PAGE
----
And many TV's can take a USB thumb drive and run slide shows - the biggest best digital frame you probably already own.

Or you can buy a digital frame and let images run that way - another great way to continuously show your images.

4 - Printed Books and 'Magazines'

booksmagsSelect a bunch of images of similar nature - maybe a trip you've taken or certain group of friends, or even your kids doing silly things. If you own a Mac you have Photos installed which lets you assemble and print softcover and hardcover books of your images very easily. I've found the image quality of the Apple created books to be outstanding.

But there are also online labs that can do that as well. Do a quick online search and you'll find lots of ways to print your own books.

5 - Print Them - Big

Make enlargements of your best images. Be proud of your images. One of the quickest way to make your image 'fine art' is to have it printed 20 x 30 inches or bigger in black and white. That looks fantastic on a wall.

6 - Slide Shows

In 2008 I did a project where I crossed Canada driving from Victoria BC to St. John's Newfoundland - all 7500 kilometers. Along the way I stopped every 50 kilometers and photographed whatever was there.  I then did about a year of slide shows for libraries, seniors groups and other groups who were interested.

If you've done a special project or have a good series of images that cover a subject that could be of interest - put together a slide show and get the word out to all your friends, relatives and business associates that you'd like to do presentations.

Conclusion

Doing photography is fun - showing your photography to interested people is even funner. Whether its 4x6 prints in a basket or a slide show for seniors, do something with your photos and you'll discover even more enjoyment in this great hobby.

How to take great flower photos

I know that many out there want to improve their photography in one aspect. Flower photography. With gardening as popular as it is this shouldn’t be a surprise. Flower photography while looking like one of the simplest forms of photography can quickly become one of the most difficult. Here are a few tips for you. (Keeping in mind that basic good photography skills are always used.)

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Photo By Neil Speers

1. Soft diffuse light. Today it’s very overcast outside, and if there were any flowers in bloom today would be the perfect day for capturing some great images. Soft diffuse light enhances color saturation, so if you wondered how or why pro photographers flower images seem so deep in color this is one of the reasons why. (There are exceptions to this rule. I do some flower photography is bright or dappled sunlight but I’m usually trying to get an effect of light passing through the petals.)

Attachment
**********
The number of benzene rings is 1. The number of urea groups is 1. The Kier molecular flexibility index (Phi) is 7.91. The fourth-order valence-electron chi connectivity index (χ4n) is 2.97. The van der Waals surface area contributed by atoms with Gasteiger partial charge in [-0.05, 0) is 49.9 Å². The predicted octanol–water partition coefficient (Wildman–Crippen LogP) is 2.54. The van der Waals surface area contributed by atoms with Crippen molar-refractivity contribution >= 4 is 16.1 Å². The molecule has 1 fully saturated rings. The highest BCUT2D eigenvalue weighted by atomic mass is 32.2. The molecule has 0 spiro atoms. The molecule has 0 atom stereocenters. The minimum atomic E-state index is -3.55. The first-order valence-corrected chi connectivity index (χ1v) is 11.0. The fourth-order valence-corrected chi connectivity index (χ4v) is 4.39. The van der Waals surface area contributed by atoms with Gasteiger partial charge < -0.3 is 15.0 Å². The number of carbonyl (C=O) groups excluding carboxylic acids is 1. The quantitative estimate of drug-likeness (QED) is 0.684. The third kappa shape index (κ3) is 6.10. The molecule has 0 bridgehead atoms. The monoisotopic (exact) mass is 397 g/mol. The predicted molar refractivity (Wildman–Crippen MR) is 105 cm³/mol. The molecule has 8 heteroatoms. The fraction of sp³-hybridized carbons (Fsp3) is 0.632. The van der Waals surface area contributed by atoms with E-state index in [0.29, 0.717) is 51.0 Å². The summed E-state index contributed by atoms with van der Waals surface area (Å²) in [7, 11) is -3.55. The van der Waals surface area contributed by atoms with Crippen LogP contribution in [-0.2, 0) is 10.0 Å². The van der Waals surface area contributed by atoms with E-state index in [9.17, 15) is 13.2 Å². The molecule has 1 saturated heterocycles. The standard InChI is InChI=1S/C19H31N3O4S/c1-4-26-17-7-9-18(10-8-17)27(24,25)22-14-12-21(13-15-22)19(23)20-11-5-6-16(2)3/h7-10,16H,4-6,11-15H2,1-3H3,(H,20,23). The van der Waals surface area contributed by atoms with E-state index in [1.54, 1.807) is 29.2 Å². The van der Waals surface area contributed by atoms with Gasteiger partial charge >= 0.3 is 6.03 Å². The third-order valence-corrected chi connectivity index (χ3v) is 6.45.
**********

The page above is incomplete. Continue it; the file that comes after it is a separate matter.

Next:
2. Slow film speed. 200 speed or less. The slower speed films have greater detail and for flowers you’re going to need to get close anyway and you want the nice sharp detail of a slower speed of film. I use 100 speed for my flower photography.

3. Tripod. Use one for this type of photography. Set up your shot, get everything in sharp focus, and then shoot. A tripod will keep your camera from moving on you and allow you to get the sharp detail you will need.

4. Look for great colors, a flower in full bloom next to a budArticle Submission, and don’t shoot on windy days. Keep contrast and color in mind at all times and try different compositions each time you take a shot.

Flower photography can be a lot of fun especially if the flowers are your own.

If you have some specific questions please visit my Photography and Design Forum at:http://kellypaalphotography.com/v-web/bulletin/bb/index.php and post your question there.

Source: Free Articles from ArticlesFactory.com

Discover emotion in every photo you take

Paris emotion photography

Paris Photographer Ciprian LupanMany of us that like taking photos everywhere we go in order to capture best moments of a meeting or a date, or the funniest moments spent with friends. These are moments of life that will be never left behind from our memory.

The best element that can be captured in a photo is emotion. A beautiful photo, taken at the right time, can create an entire story in your memory, a beautiful sequence of events, feelings, smells and that simple photo can make you go in the past.

But how exactly can a photo do this? It is not about the photo, it is about the message of the photo and the transmitted emotion. When taking a photo you have to do your best to capture the essence of life, all the elements of the background at the right place, the beautiful smile of the loved person which reminds you why you love her so much. A wrong detail can ruin your photo and that is why you have to pay a lot of attention in order to get perfect results.

Emotion photographyBut, how can you “capture feelings” in a photo?